James Mackey (MA, Western expected 2020) was assigned to me for a Rotman Summer Graduate Research Assistantship. Our project was to create in Zotero an annotated bibliography of recent work (works published since 2015) on 16th century natural philosophy. As many of you know well, the 16th century saw the birth of the Scientific Revolution. Scientific luminaries such as Copernicus (1473-1543), Galileo (1564–1642), and Kepler(1571–1630) all started writing and flourished during the long 16th century (through the early 1620s). And the writings of many others, who shone no less brightly during their day—Telesio (1509–88), Patrizi (1529–97), and Bruno (1548–1600)—helped to ignite the fires of that revolution. We now recognize that the “Age of Genius” is so-called that because the geniuses of the 17th century had the shoulders of the 16th century natural philosophers to stand upon. Natural philosophy during the 16th century was a rich and dynamic field, and current scholarship on it constantly moves at no lesser of a rapid pace. In the course of this project, James identified over 100 noteworthy scholarly pieces, totaling thousands of pages, published between 2015–20.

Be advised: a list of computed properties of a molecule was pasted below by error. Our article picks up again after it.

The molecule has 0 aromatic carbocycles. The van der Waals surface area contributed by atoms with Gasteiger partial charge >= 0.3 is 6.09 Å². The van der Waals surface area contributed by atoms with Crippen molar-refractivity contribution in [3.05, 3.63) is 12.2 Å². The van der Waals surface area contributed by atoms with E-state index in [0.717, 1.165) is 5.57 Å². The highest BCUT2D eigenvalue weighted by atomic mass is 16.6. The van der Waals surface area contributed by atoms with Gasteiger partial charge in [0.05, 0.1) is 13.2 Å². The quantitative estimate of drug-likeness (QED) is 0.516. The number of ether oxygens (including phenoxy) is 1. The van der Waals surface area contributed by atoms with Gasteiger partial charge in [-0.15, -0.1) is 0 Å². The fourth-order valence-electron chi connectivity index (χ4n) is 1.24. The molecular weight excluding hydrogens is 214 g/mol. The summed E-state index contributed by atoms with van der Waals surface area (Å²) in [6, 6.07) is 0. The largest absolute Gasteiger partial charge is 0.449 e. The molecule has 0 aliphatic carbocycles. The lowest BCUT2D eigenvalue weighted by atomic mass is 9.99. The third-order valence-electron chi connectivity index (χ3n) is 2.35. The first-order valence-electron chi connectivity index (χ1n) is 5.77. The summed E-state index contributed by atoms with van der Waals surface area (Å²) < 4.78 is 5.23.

We divide the bibliography into 4 areas—Alchemy and Natural Magic; Astrology; Cosmology and Matter Theory; and Mechanics. We also devised a ranking system for the bibliography and used Zotero’s labeling system to classify entries as Tier One, Tier Two, or Tier Three. James added descriptive labels to supplement the items key terms so that entries can be immediate grouped according to subheadings (e.g., Galileo or Heliocentrism). Not only does this allow for easy, targeted searches, but because all the other key terms and descriptive labels intersecting with these articles are also displayed by Zotero, it also allows for deeper searches by flagging connections between articles. James also linked the PDF for the item to each entry so that everything is immediately accessible from the bibliography. And many entries, in addition to containing the key words, abstracts, and James’s descriptive labels, also contain James’s annotations as notes to the entry. James has created an information-rich resource that will greatly facilitate and speed research into this area for anyone with access to it. Moreover, it is a living resource, which can be updated as new scholarship appears, and expanded further to incorporate ranges of dates. Additional annotations can also be easily added as I work through the material.
The bibliographic project serves as a research resource for a monograph on 16th century philosophy that I am currently writing for Routledge. The book is about the whole of 16th century philosophy, but natural philosophy is a very important chapter for the book for the reasons mentioned above. Having ready access to such a rich resource is a huge time-saver. I’m very happy to now have it. I’m also very happy with the bibliography itself and the range of items it contains. Because this bibliography is set up as a group library in Zotero, I am happy to grant any Rotman member access to it. Please contact me at email@example.com if you wish to be added to the group.